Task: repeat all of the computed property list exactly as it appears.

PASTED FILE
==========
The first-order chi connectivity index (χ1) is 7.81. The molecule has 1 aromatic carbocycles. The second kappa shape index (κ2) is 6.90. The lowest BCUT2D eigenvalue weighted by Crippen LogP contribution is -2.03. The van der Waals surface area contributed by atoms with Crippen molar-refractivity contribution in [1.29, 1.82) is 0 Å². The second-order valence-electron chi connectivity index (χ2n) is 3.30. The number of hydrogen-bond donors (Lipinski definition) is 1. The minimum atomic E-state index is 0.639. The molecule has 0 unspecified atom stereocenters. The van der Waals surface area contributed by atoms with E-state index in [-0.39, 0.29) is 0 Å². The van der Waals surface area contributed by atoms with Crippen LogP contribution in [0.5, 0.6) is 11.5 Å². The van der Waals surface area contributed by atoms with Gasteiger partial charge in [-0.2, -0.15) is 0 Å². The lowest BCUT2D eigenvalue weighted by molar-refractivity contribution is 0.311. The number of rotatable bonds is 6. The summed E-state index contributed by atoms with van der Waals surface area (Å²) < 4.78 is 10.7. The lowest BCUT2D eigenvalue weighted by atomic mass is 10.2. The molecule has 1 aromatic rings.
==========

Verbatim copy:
The first-order chi connectivity index (χ1) is 7.81. The molecule has 1 aromatic carbocycles. The second kappa shape index (κ2) is 6.90. The lowest BCUT2D eigenvalue weighted by Crippen LogP contribution is -2.03. The van der Waals surface area contributed by atoms with Crippen molar-refractivity contribution in [1.29, 1.82) is 0 Å². The second-order valence-electron chi connectivity index (χ2n) is 3.30. The number of hydrogen-bond donors (Lipinski definition) is 1. The minimum atomic E-state index is 0.639. The molecule has 0 unspecified atom stereocenters. The van der Waals surface area contributed by atoms with E-state index in [-0.39, 0.29) is 0 Å². The van der Waals surface area contributed by atoms with Crippen LogP contribution in [0.5, 0.6) is 11.5 Å². The van der Waals surface area contributed by atoms with Gasteiger partial charge in [-0.2, -0.15) is 0 Å². The lowest BCUT2D eigenvalue weighted by molar-refractivity contribution is 0.311. The number of rotatable bonds is 6. The summed E-state index contributed by atoms with van der Waals surface area (Å²) < 4.78 is 10.7. The lowest BCUT2D eigenvalue weighted by atomic mass is 10.2. The molecule has 1 aromatic rings.